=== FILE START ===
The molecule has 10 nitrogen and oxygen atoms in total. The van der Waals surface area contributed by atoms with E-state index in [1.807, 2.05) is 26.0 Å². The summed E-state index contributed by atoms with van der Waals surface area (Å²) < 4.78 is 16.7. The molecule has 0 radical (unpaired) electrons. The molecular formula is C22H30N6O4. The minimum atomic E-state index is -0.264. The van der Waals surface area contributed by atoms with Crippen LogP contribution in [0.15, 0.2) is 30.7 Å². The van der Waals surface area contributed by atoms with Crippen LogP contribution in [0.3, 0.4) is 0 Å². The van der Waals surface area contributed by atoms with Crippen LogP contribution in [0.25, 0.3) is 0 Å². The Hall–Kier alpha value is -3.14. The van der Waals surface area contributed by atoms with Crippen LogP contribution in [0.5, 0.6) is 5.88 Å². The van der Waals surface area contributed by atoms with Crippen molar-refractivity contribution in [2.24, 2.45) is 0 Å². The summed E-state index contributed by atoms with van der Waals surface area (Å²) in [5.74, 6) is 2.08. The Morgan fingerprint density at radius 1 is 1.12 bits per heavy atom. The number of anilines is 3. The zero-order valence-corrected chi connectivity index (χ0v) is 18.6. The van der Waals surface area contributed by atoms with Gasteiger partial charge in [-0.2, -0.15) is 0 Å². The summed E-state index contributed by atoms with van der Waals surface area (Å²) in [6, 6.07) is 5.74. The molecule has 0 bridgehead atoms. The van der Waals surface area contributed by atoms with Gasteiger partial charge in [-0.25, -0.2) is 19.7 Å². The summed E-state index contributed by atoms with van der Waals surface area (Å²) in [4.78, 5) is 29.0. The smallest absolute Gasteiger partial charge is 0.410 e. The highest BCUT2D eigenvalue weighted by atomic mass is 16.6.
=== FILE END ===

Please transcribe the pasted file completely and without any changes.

The molecule has 10 nitrogen and oxygen atoms in total. The van der Waals surface area contributed by atoms with E-state index in [1.807, 2.05) is 26.0 Å². The summed E-state index contributed by atoms with van der Waals surface area (Å²) < 4.78 is 16.7. The molecule has 0 radical (unpaired) electrons. The molecular formula is C22H30N6O4. The minimum atomic E-state index is -0.264. The van der Waals surface area contributed by atoms with Crippen LogP contribution in [0.15, 0.2) is 30.7 Å². The van der Waals surface area contributed by atoms with Crippen LogP contribution in [0.3, 0.4) is 0 Å². The van der Waals surface area contributed by atoms with Crippen LogP contribution in [0.25, 0.3) is 0 Å². The Hall–Kier alpha value is -3.14. The van der Waals surface area contributed by atoms with Crippen LogP contribution in [0.5, 0.6) is 5.88 Å². The van der Waals surface area contributed by atoms with Crippen molar-refractivity contribution in [2.24, 2.45) is 0 Å². The summed E-state index contributed by atoms with van der Waals surface area (Å²) in [5.74, 6) is 2.08. The Morgan fingerprint density at radius 1 is 1.12 bits per heavy atom. The number of anilines is 3. The zero-order valence-corrected chi connectivity index (χ0v) is 18.6. The van der Waals surface area contributed by atoms with Gasteiger partial charge in [-0.2, -0.15) is 0 Å². The summed E-state index contributed by atoms with van der Waals surface area (Å²) in [6, 6.07) is 5.74. The molecule has 0 bridgehead atoms. The van der Waals surface area contributed by atoms with Gasteiger partial charge in [-0.25, -0.2) is 19.7 Å². The summed E-state index contributed by atoms with van der Waals surface area (Å²) in [4.78, 5) is 29.0. The smallest absolute Gasteiger partial charge is 0.410 e. The highest BCUT2D eigenvalue weighted by atomic mass is 16.6.